Not only was Zuabi the first Israel-Arab supreme Court Judge, but he was also Tel Aviv University’s first Arab graduate from its School of Law of Economics. He was a classmate of Moshe Dayan.

From 1996-2002, Zuabi served as deputy chief of the Nazareth district court.

Zuabi always stressed that he was a proud citizen of the state of Israel.

Jewish Press News Briefs

A Very Bad Weekend

Sunday, July 6th, 2014

It looks from here like a really bad weekend in Israel. Some 40-odd rockets were fired from Gaza at southern Israel within 48 hours, as far as Beersheva. Arabs rioted throughout the country, throwing rocks and firebombs at any available Jewish target. They systematically destroyed the light rail tracks, stations and equipment in Arab neighborhoods of Jerusalem, which were supposedly a symbol of coexistence in the capital.

The murderers of the three Jewish boys are still at large, and — oh yes — mak in the case of Muhammad Abu Khdeir, the Arab boy who had gasoline poured over him, and was burned alive. The three suspects are Jews. No further details have been released as yet.

The cold-blooded depravity of this crime makes it stand out, even in the context of the Jewish-Arab conflict. I would happily put a noose on the necks of the killers myself (I would feel this way whether they were Jews or Arabs). The fact — assuming that it is determined that they are guilty — that Jews did this is shocking.

If they are convicted, they will rot in prison. There will be no prisoner exchanges, and they will not be considered heroes. Soccer fields will not be named after them, and the Israeli government won’t pay them and their families a ‘salary’ for their service to the state. The Jewish people will spit them out in shame.

There are many differences between the way we will respond to this terrorist crime and the way Arabs respond to acts of terrorism committed by Arabs. I am not in the mood to write about that now, just to express my sorrow to Abu Khdeir’s family.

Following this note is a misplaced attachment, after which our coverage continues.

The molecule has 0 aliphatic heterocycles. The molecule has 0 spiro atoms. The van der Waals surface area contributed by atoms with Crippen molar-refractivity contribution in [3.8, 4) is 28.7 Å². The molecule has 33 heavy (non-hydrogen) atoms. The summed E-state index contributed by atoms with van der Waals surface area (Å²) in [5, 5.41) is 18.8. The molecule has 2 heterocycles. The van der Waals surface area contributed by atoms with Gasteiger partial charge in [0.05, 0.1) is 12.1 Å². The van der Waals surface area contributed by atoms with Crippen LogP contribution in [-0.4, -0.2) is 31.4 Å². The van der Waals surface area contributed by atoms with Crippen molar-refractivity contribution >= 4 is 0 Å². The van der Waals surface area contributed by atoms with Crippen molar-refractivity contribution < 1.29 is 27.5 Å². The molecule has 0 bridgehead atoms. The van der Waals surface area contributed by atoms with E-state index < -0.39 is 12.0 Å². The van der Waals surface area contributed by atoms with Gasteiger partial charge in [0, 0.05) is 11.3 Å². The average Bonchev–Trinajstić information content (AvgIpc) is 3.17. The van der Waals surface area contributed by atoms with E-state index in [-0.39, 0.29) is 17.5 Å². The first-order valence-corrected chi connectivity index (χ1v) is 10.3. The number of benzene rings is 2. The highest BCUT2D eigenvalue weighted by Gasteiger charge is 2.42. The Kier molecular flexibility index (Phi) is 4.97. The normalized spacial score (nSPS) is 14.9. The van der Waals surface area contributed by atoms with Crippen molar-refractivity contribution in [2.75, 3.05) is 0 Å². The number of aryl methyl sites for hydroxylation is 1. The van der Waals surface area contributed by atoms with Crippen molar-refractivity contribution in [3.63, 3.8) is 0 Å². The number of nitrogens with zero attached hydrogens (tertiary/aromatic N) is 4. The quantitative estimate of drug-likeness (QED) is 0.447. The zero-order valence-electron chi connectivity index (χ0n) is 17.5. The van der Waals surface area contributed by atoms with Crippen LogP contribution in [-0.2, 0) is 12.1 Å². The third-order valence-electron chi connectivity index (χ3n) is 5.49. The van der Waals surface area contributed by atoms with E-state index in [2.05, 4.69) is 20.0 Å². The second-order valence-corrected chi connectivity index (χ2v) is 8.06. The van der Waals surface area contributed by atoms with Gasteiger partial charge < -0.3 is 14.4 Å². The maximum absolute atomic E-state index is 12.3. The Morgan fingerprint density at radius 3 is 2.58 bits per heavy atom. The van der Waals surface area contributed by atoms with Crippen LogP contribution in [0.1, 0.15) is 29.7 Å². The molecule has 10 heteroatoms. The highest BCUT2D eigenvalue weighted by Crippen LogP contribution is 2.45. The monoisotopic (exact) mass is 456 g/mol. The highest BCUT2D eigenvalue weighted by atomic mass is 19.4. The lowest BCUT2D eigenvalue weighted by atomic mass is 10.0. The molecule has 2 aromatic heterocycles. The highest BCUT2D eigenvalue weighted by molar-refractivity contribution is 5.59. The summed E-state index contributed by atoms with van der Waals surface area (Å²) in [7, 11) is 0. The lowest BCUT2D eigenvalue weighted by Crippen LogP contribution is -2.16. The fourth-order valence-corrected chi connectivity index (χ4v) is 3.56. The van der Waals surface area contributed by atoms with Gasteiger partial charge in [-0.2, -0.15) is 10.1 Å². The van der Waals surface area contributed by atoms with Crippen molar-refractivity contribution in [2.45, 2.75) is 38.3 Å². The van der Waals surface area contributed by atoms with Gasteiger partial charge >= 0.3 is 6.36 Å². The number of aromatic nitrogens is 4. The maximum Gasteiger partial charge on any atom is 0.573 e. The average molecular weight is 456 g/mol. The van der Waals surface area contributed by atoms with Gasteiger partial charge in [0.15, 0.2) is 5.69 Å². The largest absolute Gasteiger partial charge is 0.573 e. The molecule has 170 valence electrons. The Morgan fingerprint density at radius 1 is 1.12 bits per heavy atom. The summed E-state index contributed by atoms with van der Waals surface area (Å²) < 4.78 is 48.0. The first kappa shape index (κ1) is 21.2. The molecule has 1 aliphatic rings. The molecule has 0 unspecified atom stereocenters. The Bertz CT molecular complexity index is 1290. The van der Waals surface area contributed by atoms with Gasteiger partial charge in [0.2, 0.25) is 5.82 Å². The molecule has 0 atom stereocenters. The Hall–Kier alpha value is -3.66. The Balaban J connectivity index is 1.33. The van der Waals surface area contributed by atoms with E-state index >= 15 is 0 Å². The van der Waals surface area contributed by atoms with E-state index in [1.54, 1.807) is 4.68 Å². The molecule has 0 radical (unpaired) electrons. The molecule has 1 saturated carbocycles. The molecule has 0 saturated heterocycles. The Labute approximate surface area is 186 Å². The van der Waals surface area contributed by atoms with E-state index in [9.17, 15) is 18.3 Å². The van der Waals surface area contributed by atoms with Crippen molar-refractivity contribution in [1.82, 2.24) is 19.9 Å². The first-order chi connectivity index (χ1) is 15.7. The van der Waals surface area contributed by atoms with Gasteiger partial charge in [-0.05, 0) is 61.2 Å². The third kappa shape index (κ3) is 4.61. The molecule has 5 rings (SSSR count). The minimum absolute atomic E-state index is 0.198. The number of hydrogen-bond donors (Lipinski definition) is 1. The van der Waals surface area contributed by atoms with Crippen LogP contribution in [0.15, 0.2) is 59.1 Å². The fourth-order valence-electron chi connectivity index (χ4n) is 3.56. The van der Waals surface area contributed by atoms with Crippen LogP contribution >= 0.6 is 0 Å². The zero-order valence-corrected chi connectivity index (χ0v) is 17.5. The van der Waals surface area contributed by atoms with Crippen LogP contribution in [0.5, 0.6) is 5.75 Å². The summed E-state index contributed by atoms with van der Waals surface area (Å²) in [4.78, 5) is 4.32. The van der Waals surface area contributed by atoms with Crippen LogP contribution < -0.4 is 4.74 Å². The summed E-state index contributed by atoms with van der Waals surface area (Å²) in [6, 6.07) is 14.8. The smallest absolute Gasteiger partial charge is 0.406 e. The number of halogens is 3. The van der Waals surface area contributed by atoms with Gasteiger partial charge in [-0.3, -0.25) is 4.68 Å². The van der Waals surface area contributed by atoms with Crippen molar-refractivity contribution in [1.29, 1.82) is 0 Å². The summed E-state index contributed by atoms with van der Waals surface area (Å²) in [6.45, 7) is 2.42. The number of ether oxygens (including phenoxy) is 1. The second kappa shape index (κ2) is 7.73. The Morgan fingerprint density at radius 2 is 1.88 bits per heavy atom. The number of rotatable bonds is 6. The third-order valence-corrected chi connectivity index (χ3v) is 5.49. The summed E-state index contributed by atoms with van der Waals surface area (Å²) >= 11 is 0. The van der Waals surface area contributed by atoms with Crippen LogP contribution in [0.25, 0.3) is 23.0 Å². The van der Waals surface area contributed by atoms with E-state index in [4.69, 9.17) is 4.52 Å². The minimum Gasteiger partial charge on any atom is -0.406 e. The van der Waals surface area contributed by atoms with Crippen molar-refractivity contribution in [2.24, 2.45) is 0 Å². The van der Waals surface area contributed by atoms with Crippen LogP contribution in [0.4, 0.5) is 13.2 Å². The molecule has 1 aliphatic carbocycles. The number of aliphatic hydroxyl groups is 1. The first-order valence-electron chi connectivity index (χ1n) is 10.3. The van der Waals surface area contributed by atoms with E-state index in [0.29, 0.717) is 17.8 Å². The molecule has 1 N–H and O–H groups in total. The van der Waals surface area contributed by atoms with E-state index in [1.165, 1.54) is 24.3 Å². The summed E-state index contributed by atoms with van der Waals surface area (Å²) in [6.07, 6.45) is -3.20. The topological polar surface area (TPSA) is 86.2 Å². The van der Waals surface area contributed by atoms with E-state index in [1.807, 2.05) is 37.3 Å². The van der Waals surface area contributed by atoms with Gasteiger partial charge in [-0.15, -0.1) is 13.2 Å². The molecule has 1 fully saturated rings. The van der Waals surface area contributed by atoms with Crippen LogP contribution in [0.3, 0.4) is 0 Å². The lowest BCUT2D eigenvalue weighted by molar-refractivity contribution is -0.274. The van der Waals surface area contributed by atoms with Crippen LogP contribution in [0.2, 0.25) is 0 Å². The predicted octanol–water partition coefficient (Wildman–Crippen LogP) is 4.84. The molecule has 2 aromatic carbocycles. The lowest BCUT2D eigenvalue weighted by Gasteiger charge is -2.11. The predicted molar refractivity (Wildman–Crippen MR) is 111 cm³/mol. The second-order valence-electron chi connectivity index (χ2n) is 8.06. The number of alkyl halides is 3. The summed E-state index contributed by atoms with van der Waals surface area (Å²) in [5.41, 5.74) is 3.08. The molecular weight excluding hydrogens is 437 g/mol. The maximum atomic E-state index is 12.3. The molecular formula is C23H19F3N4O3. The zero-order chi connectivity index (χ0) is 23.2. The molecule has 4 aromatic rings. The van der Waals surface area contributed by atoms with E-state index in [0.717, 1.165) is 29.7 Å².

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Vic Rosenthal

Egyptian Christians Rally to Protest US Policy and Media

Friday, August 23rd, 2013

A group of hundreds of Egyptian Christians from around the U.S. held a series of rallies in Washington, DC, on Thursday to protest U.S. policy in Egypt and Western media coverage.

The rallies were organized by an online campaign. One of the group’s organizers, Amro A. Gadd, wrote that the rallies are “intended also to expose the clear bias for the Obama administration and the American media in support of MB (Muslim Brotherhood) and its terrorism ideology,” according to a post on his Facebook page.

The rally began at the White House before marching to the office of the Washington Post, CNN and Council on American Islamic Relations (CAIR), an American Muslim group which the protesters accuse of supporting the Muslim Brotherhood.

“We are against the Muslim Brotherhood,” protester Ramez Mossed told the Washington Free Beacon. “He [Obama] supports the Muslim Brotherhood. He has a big hand in Egypt and the mess in Egypt. We’re trying to tell him, ‘Don’t support the terrorists. Please be fair.’”

Meanwhile, a petition started by the American Center for Law and Justice (ACLJ), a Washington, DC-based public interest Christian law firm, calls on Obama to condition American aid to Egypt on the protection of Christians.

“It’s time to take sides—for religious freedom and against the Muslim Brotherhood. Comply with human rights requirements. American aid must be conditioned on the protection of Christians, and it must be used to oppose our jihadist enemy, the Muslim Brotherhood,” the petition reads.

As of Aug. 22, the petition had garnered roughly 41,000 signatures.

JNS News Service

Printed from: http://www.jewishpress.com/news/egyptian-christians-rally-to-protest-us-policy-and-media/2013/08/23/